Another time I often find use for a goto is in a for loop that is scanning an array to find a match. If a match is found, a break terminates the loop. See the standard version of this below. It repeats the condition check for the loop to see if the loop terminated early. The other option would be to use a flag to indicate if a match was found. This requires initializing the variable and then setting it if a match is found. Both of these variations are very common.
I hate repeating code; that's a source of bugs, as years later someone might need to make a change and only change one of the two copies. Adding a tracking variable is clunky. Again, goto can save the day. Consider the code below:
This eliminates the repeated comparison, so if something changes, it only has to change once. A quick reaction that many will have is that this also will be faster than the alternative, but generally compilers are very good at eliminating redundant comparisons, and processors are fast enough that it's rarely worth worrying about saving a few machine instructions; in fact, it's usually best to be willing to sacrifice machine instructions for better code.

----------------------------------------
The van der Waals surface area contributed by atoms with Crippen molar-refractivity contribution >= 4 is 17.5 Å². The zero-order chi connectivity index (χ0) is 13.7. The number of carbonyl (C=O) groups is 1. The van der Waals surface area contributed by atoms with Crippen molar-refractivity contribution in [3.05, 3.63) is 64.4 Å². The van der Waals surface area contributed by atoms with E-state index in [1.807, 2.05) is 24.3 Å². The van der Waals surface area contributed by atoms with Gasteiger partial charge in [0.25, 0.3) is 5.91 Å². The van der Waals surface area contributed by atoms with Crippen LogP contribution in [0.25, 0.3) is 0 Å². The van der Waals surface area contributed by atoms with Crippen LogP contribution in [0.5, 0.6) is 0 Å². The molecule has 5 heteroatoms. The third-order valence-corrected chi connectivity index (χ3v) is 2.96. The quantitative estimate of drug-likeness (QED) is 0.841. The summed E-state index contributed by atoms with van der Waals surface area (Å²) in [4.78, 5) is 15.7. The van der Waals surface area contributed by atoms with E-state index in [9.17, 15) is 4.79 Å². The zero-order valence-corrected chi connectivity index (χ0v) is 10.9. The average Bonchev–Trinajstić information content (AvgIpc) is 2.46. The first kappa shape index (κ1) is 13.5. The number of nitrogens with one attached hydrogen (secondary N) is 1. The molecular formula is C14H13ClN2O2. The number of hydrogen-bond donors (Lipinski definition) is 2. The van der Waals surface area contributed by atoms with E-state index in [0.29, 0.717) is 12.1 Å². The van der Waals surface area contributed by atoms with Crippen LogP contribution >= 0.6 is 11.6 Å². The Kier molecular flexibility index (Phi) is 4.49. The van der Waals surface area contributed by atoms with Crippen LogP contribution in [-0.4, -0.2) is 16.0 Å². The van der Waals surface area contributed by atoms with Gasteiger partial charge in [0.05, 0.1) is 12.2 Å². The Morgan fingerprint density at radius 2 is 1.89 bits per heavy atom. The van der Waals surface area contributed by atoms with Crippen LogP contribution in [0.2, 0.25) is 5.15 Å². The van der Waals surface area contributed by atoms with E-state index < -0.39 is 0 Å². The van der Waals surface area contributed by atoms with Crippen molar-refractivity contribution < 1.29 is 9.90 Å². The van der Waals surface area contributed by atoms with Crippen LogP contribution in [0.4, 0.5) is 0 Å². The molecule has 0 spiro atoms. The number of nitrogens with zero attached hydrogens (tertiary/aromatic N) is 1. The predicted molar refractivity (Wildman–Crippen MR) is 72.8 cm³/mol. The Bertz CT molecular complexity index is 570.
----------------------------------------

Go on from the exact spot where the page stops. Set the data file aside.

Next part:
Without the goto, you can't scope the loop index to be just the loop, or you end up using an extra boolean tracking variable. Most importantly, without the goto, the code is longer and more complicated, and that's exactly what you don't want. Of course, in most cases, you'll still need the loop index to know which item matched, but sometimes you only need to know if there was a match.
Once again, the C preprocessor comes to the rescue with a clever pair of macros below:
The macro works just like a regular if statement. You can use it with or without braces, and you can use a regular else condition. The only catch is that the compiler will likely complain about an unused label if you have the IF macro without a matching EXIT macro. That may well be more of a benefit than a restriction.
With the macro, our previous example is nice and clean as seen below:
Those macros may look familiar. They should. They're exactly the same as the THROW and CATCH macros I discussed previously for exception handling in C.
It is interesting to note that this and the previous example for the use of goto (breaking out of a nested loop and avoiding extra code to handle exiting a loop early) are exactly the two cases cited in Kernighan and Ritchie's The C Programming Language book when it discusses the goto statement in section 3.8.